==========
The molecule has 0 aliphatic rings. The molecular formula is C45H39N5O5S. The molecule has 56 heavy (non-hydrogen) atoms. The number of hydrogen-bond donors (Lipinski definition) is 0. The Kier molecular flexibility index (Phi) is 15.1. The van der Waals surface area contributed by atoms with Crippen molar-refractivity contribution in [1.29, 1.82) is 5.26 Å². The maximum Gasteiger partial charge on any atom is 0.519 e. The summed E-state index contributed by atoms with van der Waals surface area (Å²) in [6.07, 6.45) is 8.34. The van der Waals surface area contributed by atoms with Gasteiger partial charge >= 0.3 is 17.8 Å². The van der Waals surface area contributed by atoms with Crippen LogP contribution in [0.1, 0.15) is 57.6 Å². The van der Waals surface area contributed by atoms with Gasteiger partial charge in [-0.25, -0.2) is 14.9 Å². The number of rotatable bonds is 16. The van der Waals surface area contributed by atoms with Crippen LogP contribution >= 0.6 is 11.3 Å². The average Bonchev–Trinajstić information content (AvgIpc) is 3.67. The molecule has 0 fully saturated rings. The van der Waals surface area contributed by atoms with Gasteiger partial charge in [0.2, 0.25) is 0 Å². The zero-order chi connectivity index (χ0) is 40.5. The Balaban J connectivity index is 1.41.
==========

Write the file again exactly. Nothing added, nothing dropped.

The molecule has 0 aliphatic rings. The molecular formula is C45H39N5O5S. The molecule has 56 heavy (non-hydrogen) atoms. The number of hydrogen-bond donors (Lipinski definition) is 0. The Kier molecular flexibility index (Phi) is 15.1. The van der Waals surface area contributed by atoms with Crippen molar-refractivity contribution in [1.29, 1.82) is 5.26 Å². The maximum Gasteiger partial charge on any atom is 0.519 e. The summed E-state index contributed by atoms with van der Waals surface area (Å²) in [6.07, 6.45) is 8.34. The van der Waals surface area contributed by atoms with Gasteiger partial charge >= 0.3 is 17.8 Å². The van der Waals surface area contributed by atoms with Crippen LogP contribution in [0.1, 0.15) is 57.6 Å². The van der Waals surface area contributed by atoms with Gasteiger partial charge in [-0.25, -0.2) is 14.9 Å². The number of rotatable bonds is 16. The van der Waals surface area contributed by atoms with Crippen LogP contribution >= 0.6 is 11.3 Å². The average Bonchev–Trinajstić information content (AvgIpc) is 3.67. The molecule has 0 fully saturated rings. The van der Waals surface area contributed by atoms with Gasteiger partial charge in [0.2, 0.25) is 0 Å². The zero-order chi connectivity index (χ0) is 40.5. The Balaban J connectivity index is 1.41.